Having said that, I understand that there is reasoning behind this — it means your import statement is this:

import Link from '../Link';

Instead of this:

import Link from '../Link/Link';

It’s a clear trade-off. Shorter import statements vs file names that match exports.

Let me just look this up… I import a module into another module, on average, 18 times a week. I open a file by typing its name roughly 840 times a week, and I look for a name on a tab roughly 1,892 times a week.

So I’ll take one extra (auto-completed) word in my import path, thanks.

Savvy readers will be shouting at their screens: there are two solutions to this that allow you have the file name match the thing being exported, and avoid having to type it twice in the import statement.

The first is to put an index.js file in every directory that exports a component, like so:

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Since Node will look for an index.js file when resolving an import path, a path to ../Link is really a path to ../Link/index.js which is a file that points to the actual component file.

If typing fewer characters in your imports is important, then maybe an extra file for every directory sounds like good value. I think it’s a bad deal and I will repeat one more time that it’s seriously OK to have a different opinion on the matter.

The second ‘solution’ is this monstrosity:

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By this point you will know that if Node doesn’t find ../Link/index.js it’s going to check to see if ../Link/package.json exists. If it does, it’s going to resolve to the value of the main property.

I think you have to really really hate typing one extra word in your import statements to go as far as creating a package.json file for every component. It’s just weird. And the more weird shit you put in your code, the weirder you become.

These two types of ‘redirecting’ files both mean that your import statement no longer points to the file where the thing is defined.

In the olden days, this would break the ability to ‘jump to source’ — something that is crucial to me being able to move throughout my code with ease and speed. WebStorm is clever and will resolve these hops (it will ‘know’ that I don’t want to jump into the index.js file, I want to jump all the way to the Link.js file), but if your text editor isn’t so clever, this might leave you with a lot of index.js files open, or jumping to source might not work at all.

So before subscribing to an approach, try it out and see if it’s going to be a hindrance to the way you work.

.js vs .jsx extensions

Until recently I’d always used .jsx extensions for any file that contained JSX, and used .js for anything that was vanilla JavaScript. This gave a clear distinction when opening/viewing files and as a bonus, you’ll get proper JSX syntax highlighting in GitHub.

However Facebook suggests not using the .jsx extension, so I’ve recently been using just .js and I’m glad I didn’t waste too much time weighing the pros and cons because it makes zero difference to me.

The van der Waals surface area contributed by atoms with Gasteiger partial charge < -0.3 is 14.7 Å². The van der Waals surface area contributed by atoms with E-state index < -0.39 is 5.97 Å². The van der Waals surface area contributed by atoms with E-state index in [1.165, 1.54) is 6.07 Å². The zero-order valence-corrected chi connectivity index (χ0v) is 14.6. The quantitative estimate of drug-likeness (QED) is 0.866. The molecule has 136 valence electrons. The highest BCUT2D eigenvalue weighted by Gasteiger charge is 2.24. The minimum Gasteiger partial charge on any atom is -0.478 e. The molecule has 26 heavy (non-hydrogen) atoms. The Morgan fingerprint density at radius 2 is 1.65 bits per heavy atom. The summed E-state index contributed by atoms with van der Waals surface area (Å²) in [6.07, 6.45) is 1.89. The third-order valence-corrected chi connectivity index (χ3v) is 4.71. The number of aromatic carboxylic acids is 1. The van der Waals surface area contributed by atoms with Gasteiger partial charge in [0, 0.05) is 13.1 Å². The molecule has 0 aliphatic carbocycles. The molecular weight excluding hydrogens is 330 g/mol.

I recommend flipping a coin to decide.

Index files for utils

As a result of writing this article, and really thinking about what matters to me, I have actually made a change to one small aspect of my personal preference for app structure.

I used to create an index.js file for my utils, like so:

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So that I could import multiple utilities in one go like this:

So neat!

Whenever I added a new util (0.8 times per week) I would simply add the util file and a new entry in the index file. Whenever I saw a PR that added a util and forgot to add it to index.js I would remind the developer to add that in. I would also occasionally discover utilities that weren’t in index.js, so would have to add them myself. Such an elegant solution.

For some reason it took until September 2017 for me to realise that this only added complexity. And that actually ditching the index.js and doing this was better:

It’s fewer lines, one less file, and one less thing to explain to new developers.

But those long import paths burn my eyes, so let’s take a look at a couple of solutions. There are two of them, as is often the case with couples.

Solution one is to use Webpack’s alias resolving to refer to my utils directory without a relative path. Here I’ve mapped Utils to src/app/utils; the result is pretty, and aligns nicely with the way I import other utilities.

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Capital ‘U’ by convention to differentiate it from npm packages

In the olden days this would confuse some text editors because they wouldn’t know what or where Utils/formatDate was. My IDE is clever and reads my Webpack config (it actually runs webpack under the hood), and makes the connection to the correct file (so I can jump to source, get autocomplete, etc).

(The theme continues: the tools we use and the way we use them should most definitely be taken into account when thinking about how to structure our apps.)

So… it’s a beautiful, neat, solution. But what’s behind the scenes?

This is a nice solution but it has two negative impacts.

  1. It adds complexity. We now have more moving parts to achieve the exact same outcome.
  2. It reduces clarity. Someone unfamiliar with your Webpack config can’t look at an import statement and know what it’s referring to.

The second solution is to convince myself that I don’t care about the dots and leave them as they are.